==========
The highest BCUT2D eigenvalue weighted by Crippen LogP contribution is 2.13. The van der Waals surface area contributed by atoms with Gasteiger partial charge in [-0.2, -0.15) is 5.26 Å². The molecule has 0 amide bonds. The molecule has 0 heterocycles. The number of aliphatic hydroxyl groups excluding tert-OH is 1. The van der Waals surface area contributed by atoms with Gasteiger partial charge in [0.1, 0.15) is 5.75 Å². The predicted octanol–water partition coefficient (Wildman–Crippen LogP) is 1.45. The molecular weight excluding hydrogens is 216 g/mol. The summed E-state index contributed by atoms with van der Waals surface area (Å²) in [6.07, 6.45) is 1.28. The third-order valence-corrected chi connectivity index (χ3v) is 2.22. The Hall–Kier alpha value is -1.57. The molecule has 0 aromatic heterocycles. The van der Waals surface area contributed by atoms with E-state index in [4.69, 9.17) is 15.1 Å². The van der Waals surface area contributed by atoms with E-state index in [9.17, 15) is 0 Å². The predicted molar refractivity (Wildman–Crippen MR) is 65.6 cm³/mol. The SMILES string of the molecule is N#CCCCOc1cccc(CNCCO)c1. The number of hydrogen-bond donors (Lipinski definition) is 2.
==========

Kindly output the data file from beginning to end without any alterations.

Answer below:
The highest BCUT2D eigenvalue weighted by Crippen LogP contribution is 2.13. The van der Waals surface area contributed by atoms with Gasteiger partial charge in [-0.2, -0.15) is 5.26 Å². The molecule has 0 amide bonds. The molecule has 0 heterocycles. The number of aliphatic hydroxyl groups excluding tert-OH is 1. The van der Waals surface area contributed by atoms with Gasteiger partial charge in [0.1, 0.15) is 5.75 Å². The predicted octanol–water partition coefficient (Wildman–Crippen LogP) is 1.45. The molecular weight excluding hydrogens is 216 g/mol. The summed E-state index contributed by atoms with van der Waals surface area (Å²) in [6.07, 6.45) is 1.28. The third-order valence-corrected chi connectivity index (χ3v) is 2.22. The Hall–Kier alpha value is -1.57. The molecule has 0 aromatic heterocycles. The van der Waals surface area contributed by atoms with E-state index in [4.69, 9.17) is 15.1 Å². The van der Waals surface area contributed by atoms with E-state index in [9.17, 15) is 0 Å². The predicted molar refractivity (Wildman–Crippen MR) is 65.6 cm³/mol. The SMILES string of the molecule is N#CCCCOc1cccc(CNCCO)c1. The number of hydrogen-bond donors (Lipinski definition) is 2.